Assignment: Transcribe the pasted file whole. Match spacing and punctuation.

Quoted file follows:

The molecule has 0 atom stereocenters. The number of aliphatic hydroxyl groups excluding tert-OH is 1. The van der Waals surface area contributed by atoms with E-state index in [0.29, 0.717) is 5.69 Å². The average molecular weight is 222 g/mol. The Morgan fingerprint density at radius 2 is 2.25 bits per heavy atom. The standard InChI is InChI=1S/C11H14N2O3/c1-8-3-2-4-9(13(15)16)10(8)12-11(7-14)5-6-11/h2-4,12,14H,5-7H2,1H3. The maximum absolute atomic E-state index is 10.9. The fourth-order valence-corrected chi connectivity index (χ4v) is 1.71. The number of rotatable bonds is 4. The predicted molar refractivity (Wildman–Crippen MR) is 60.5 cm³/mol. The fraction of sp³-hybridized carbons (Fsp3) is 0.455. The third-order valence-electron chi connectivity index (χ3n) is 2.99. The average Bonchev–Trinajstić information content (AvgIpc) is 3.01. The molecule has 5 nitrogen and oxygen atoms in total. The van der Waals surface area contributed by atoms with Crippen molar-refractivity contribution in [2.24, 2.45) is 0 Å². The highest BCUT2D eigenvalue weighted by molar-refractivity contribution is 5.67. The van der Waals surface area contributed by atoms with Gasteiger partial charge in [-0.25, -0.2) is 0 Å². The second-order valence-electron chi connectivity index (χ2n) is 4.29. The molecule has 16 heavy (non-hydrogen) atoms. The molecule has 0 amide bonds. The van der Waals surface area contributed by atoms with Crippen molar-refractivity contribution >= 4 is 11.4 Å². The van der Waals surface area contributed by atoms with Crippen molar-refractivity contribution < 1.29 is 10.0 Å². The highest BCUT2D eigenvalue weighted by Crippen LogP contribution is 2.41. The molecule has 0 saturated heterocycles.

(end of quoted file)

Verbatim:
The molecule has 0 atom stereocenters. The number of aliphatic hydroxyl groups excluding tert-OH is 1. The van der Waals surface area contributed by atoms with E-state index in [0.29, 0.717) is 5.69 Å². The average molecular weight is 222 g/mol. The Morgan fingerprint density at radius 2 is 2.25 bits per heavy atom. The standard InChI is InChI=1S/C11H14N2O3/c1-8-3-2-4-9(13(15)16)10(8)12-11(7-14)5-6-11/h2-4,12,14H,5-7H2,1H3. The maximum absolute atomic E-state index is 10.9. The fourth-order valence-corrected chi connectivity index (χ4v) is 1.71. The number of rotatable bonds is 4. The predicted molar refractivity (Wildman–Crippen MR) is 60.5 cm³/mol. The fraction of sp³-hybridized carbons (Fsp3) is 0.455. The third-order valence-electron chi connectivity index (χ3n) is 2.99. The average Bonchev–Trinajstić information content (AvgIpc) is 3.01. The molecule has 5 nitrogen and oxygen atoms in total. The van der Waals surface area contributed by atoms with Crippen molar-refractivity contribution in [2.24, 2.45) is 0 Å². The highest BCUT2D eigenvalue weighted by molar-refractivity contribution is 5.67. The van der Waals surface area contributed by atoms with Gasteiger partial charge in [-0.25, -0.2) is 0 Å². The second-order valence-electron chi connectivity index (χ2n) is 4.29. The molecule has 16 heavy (non-hydrogen) atoms. The molecule has 0 amide bonds. The van der Waals surface area contributed by atoms with Crippen molar-refractivity contribution >= 4 is 11.4 Å². The van der Waals surface area contributed by atoms with Crippen molar-refractivity contribution < 1.29 is 10.0 Å². The highest BCUT2D eigenvalue weighted by Crippen LogP contribution is 2.41. The molecule has 0 saturated heterocycles.